CDT Day 163 Almost in Canada 

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28th September

19.8 miles

Many Glacier (2639) to Fifty Mountain camp (2658.8)

For the first time in many days we set off with full bellies. Thanks to the nearby hikers who fed us the night before. It wasn’t long before some trail crew overtook us. We caught them at the first bridge. It’s time to pull down the bridges for the end of hiking season. We made it across just in time.

It was a long slow climb to the top of Swiftcurrent Pass. On route we spied two moose at the head of the valley. They seemed content eating the last of the late season food.

On the other side of the pass we could see the Going to the sun road off in the distance. A nearby chalet with expansive views was just off the trail, as was the popular side trail that takes hikers to a fire tower lookout. Our energy levels or lack of energy levels stopped us was taking these detours. Maybe we just really want to get to Canada.

The trail followed the contour lines round the edge of the continental divide. The distant mountains are unlike any other in this hike. Some are sharp spires, some glaciated and some still have a coverage of last seasons snows. Glacier National Park is one of my favourite places so far. If anyone is interested in hiking, then put Glacier National Park on your hiking bucket list.

We lingered on a mountain pass to watch the sun set over hundreds of mountain peaks. I think I can see Canada. It was also one of the nicest sunsets for many weeks. But lingering to watch the sunset meant arriving in camp when it was dark, not ideal. A strong gust of wind blew my sunglasses off the top of my head. They careened down a steep slope. Too steep for me to chase after them.

The campsite was full of people and tents, maybe 10 tents, we were surprised to see so many people. Tomorrow my journey on the CDT will come to an end.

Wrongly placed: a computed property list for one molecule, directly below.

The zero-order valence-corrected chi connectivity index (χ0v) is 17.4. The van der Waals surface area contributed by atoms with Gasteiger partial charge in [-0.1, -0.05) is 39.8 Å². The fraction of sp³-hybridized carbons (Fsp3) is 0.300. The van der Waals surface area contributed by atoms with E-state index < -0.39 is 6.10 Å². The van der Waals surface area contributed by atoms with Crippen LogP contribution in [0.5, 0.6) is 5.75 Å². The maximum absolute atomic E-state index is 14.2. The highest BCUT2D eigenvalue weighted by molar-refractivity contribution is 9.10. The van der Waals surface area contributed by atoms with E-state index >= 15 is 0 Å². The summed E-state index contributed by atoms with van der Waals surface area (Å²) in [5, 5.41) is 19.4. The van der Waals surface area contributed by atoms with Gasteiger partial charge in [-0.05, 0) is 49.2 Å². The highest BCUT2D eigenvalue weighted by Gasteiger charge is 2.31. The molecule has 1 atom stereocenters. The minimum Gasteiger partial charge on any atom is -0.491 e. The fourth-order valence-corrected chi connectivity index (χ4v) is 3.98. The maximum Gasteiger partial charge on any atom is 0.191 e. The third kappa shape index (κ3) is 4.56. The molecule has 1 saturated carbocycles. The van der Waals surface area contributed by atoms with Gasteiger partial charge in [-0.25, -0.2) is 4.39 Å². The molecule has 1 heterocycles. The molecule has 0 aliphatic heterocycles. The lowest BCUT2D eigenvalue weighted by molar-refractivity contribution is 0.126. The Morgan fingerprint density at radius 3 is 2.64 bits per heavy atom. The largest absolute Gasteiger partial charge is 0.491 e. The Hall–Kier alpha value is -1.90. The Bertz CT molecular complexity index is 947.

Next – Day 164 I Just Hiked From Mexico to Canada on the CDT

Everything you need to know about hiking the CDT:
Complete Guide to Hiking the Continental Divide Trail
CDT Resupply Guide
CDT Gear List

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  1. Congratulations on reaching the end of your journey! This one was challenging, wasn’t it? I enjoyed reading all of your CDT posts just as much as I loved reading about your PCT hike and cycling in Mexico. Can’t wait to read about your adventures on the AT next summer! Following your blog has made me realize I need to just get out there and do it, so I’m looking forward to a week of backpacking in the Pecos Wilderness in NM in June, a week in the Sierras in July, and then the full JMT in the summer of 2018. Congratulations, again!

    1. Thanks Heather, glad that you are getting out to explore by foot. I’m sure you will enjoy the hiking.

  2. Congratulations on accomplishing your journey. As they say, it is not the destination, but the journey. I will really miss your posts, as I have been following you on the Pacific Crest, Into Mexico, and now the CDT. I am Thankful for your safe journey and I feel privileged to have followed your postings here. Bob Palm Springs, CA / Tucson AZ

  3. Way to push through and overcome all the snow, cold days and nights, and physical ailments! Thank you for sharing the journey with us. Now I can’t wait for my 2017 PCT thru-hike attempt.

  4. Well here we are at the end of the trail, what fun. Excited you made the journey and your freedom to share it with so many.

  5. Congratulations for yet another awesome adventure! I’ve enjoyed reading the ups and downs of your trip. What’s next? I’m thinking about doing the CDT bike route but I don’t think it follows the exact same route and I guess I have to add a suspension fork to my steel framed donkey.

    1. Thanks Murat, I’m heading beck to Mexico ti cycle then back ti hike the Appalachian Trail next summer.
      You could cycle the Great Divide Mountain Bike Trail in your bike, maybe lighten the load a little, it’s not so far between resupplies. You could fit suspension forks if you wanted but you will still make it without them, good luck.

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